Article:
The connection with asterisk/Asterix makes it so much better.
FWIW, I only realized last year, ~30 years after I read the books, that Idefix was named thus because of "idée fixe".
Ah, the unexpected depth of a children comic book!
- Panoramix (panorama)
- Abraracourcix (a bras racourcis)
- Bonnemine, Assurancetourix, Agecanonix, etc.
Realistically I've never seen most of those symbols in any book I've ever read. If you're regularly using more than 2 footnotes a page, you're probably better of numbering them and moving the references to the end of the chapter or book.
Also, some citation styles make heavy use of footnotes.
(1) The paragraph marker ¶ is called a pilcrow or alinea.
(2) The names sin and cos were invented by William Oughtred, whose 1631 book Clavis Mathematicae, The Key to Mathematics was the first use in print of the saltire (, a rotated +) for multiplication.
(3) Traditionally serif faces included a six-pointed asterisk, while sans serif asterisks had five, but in practice this is no longer an observed convention.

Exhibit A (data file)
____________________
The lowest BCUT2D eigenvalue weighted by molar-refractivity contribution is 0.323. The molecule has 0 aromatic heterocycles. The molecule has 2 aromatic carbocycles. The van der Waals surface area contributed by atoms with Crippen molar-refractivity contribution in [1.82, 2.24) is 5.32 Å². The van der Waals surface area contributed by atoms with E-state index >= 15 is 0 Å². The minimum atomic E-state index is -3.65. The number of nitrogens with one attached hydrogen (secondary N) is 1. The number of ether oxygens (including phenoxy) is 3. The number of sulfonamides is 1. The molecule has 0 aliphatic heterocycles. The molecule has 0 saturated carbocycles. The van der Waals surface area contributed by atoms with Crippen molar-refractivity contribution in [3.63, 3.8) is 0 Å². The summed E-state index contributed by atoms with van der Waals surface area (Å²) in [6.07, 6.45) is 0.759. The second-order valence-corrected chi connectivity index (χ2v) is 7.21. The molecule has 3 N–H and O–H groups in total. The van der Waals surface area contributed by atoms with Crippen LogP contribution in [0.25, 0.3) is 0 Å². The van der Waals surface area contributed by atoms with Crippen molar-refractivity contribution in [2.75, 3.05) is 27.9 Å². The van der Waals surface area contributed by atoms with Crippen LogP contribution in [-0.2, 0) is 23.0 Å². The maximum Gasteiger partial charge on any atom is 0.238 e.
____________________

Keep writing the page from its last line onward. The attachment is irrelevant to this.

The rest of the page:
"." is the wildcard character. "*" is a quantifier meaning 0 or more of the previous.
ie.: in most OSes you can use * as wildcard for filename.
will refer to all files named "file" with any extension
will refer to all files with any name as long as they have the zip extension
is a wildcard in most contexts while "." is wildcard only in regex that i know.
Perhaps this is where the use of * as the wild-card character comes from. I find regular expressions can induce swearing, occasionally.
The article is about the asterisk character, and the connection to the wild-card seems legit. But the sentence "I find regular expressions can induce swearing, occasionally" (which I agree fully with!) hints towards the idea that the * is used as a wildcard in regular expressions, which I think isn't quite true.
Star-free languages are regular languages without the Kleene star.
But I'm not an expert in formal languages and maybe you are.
Star-free languages are a strict subset of the set of regular languages, so there exist regular languages that require the Kleene star to be represented as a regular expression; indeed the Wikipedia article you linked gives an example.
It's perhaps worth noting that neither regular expressions nor globs are themselves regular languages: they are just used to define regular languages. Consider that regular expressions usually require some form of parenthetical notation, and that languages with matched parentheses cannot be regular as a trivial consequence of the pumping lemma.